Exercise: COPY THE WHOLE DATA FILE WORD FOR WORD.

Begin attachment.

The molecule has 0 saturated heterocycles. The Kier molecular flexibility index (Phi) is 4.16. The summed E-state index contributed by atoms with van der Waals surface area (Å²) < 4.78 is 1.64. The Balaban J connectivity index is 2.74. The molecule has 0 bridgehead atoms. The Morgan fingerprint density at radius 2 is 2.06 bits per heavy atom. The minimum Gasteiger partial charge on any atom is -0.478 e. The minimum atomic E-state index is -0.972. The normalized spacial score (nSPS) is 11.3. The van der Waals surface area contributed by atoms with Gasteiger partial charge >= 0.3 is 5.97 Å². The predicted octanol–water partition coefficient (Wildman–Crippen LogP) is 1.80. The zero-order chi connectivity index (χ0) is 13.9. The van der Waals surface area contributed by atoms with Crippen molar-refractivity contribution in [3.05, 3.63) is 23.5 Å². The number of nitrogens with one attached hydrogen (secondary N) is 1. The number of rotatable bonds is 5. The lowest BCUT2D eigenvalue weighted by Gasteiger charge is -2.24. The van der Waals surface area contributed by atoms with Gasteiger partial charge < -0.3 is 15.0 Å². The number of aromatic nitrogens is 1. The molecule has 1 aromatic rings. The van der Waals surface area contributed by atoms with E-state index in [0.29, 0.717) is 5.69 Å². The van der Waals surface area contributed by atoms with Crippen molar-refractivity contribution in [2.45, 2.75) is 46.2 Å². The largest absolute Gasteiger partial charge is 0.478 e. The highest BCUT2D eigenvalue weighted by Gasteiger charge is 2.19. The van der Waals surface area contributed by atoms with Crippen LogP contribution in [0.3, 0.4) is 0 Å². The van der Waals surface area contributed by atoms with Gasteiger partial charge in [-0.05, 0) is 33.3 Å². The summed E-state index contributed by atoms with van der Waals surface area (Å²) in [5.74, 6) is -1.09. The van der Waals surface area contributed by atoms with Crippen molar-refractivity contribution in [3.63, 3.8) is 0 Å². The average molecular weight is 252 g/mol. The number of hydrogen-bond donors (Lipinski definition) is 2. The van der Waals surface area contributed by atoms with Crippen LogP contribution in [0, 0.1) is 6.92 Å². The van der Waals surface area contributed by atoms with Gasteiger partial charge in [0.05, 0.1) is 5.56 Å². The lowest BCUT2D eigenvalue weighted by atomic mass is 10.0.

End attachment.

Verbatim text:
The molecule has 0 saturated heterocycles. The Kier molecular flexibility index (Phi) is 4.16. The summed E-state index contributed by atoms with van der Waals surface area (Å²) < 4.78 is 1.64. The Balaban J connectivity index is 2.74. The molecule has 0 bridgehead atoms. The Morgan fingerprint density at radius 2 is 2.06 bits per heavy atom. The minimum Gasteiger partial charge on any atom is -0.478 e. The minimum atomic E-state index is -0.972. The normalized spacial score (nSPS) is 11.3. The van der Waals surface area contributed by atoms with Gasteiger partial charge >= 0.3 is 5.97 Å². The predicted octanol–water partition coefficient (Wildman–Crippen LogP) is 1.80. The zero-order chi connectivity index (χ0) is 13.9. The van der Waals surface area contributed by atoms with Crippen molar-refractivity contribution in [3.05, 3.63) is 23.5 Å². The number of nitrogens with one attached hydrogen (secondary N) is 1. The number of rotatable bonds is 5. The lowest BCUT2D eigenvalue weighted by Gasteiger charge is -2.24. The van der Waals surface area contributed by atoms with Gasteiger partial charge < -0.3 is 15.0 Å². The number of aromatic nitrogens is 1. The molecule has 1 aromatic rings. The van der Waals surface area contributed by atoms with E-state index in [0.29, 0.717) is 5.69 Å². The van der Waals surface area contributed by atoms with Crippen molar-refractivity contribution in [2.45, 2.75) is 46.2 Å². The largest absolute Gasteiger partial charge is 0.478 e. The highest BCUT2D eigenvalue weighted by Gasteiger charge is 2.19. The van der Waals surface area contributed by atoms with Crippen LogP contribution in [0.3, 0.4) is 0 Å². The van der Waals surface area contributed by atoms with Gasteiger partial charge in [-0.05, 0) is 33.3 Å². The summed E-state index contributed by atoms with van der Waals surface area (Å²) in [5.74, 6) is -1.09. The van der Waals surface area contributed by atoms with Crippen molar-refractivity contribution in [3.63, 3.8) is 0 Å². The average molecular weight is 252 g/mol. The number of hydrogen-bond donors (Lipinski definition) is 2. The van der Waals surface area contributed by atoms with Crippen LogP contribution in [0, 0.1) is 6.92 Å². The van der Waals surface area contributed by atoms with Gasteiger partial charge in [0.05, 0.1) is 5.56 Å². The lowest BCUT2D eigenvalue weighted by atomic mass is 10.0.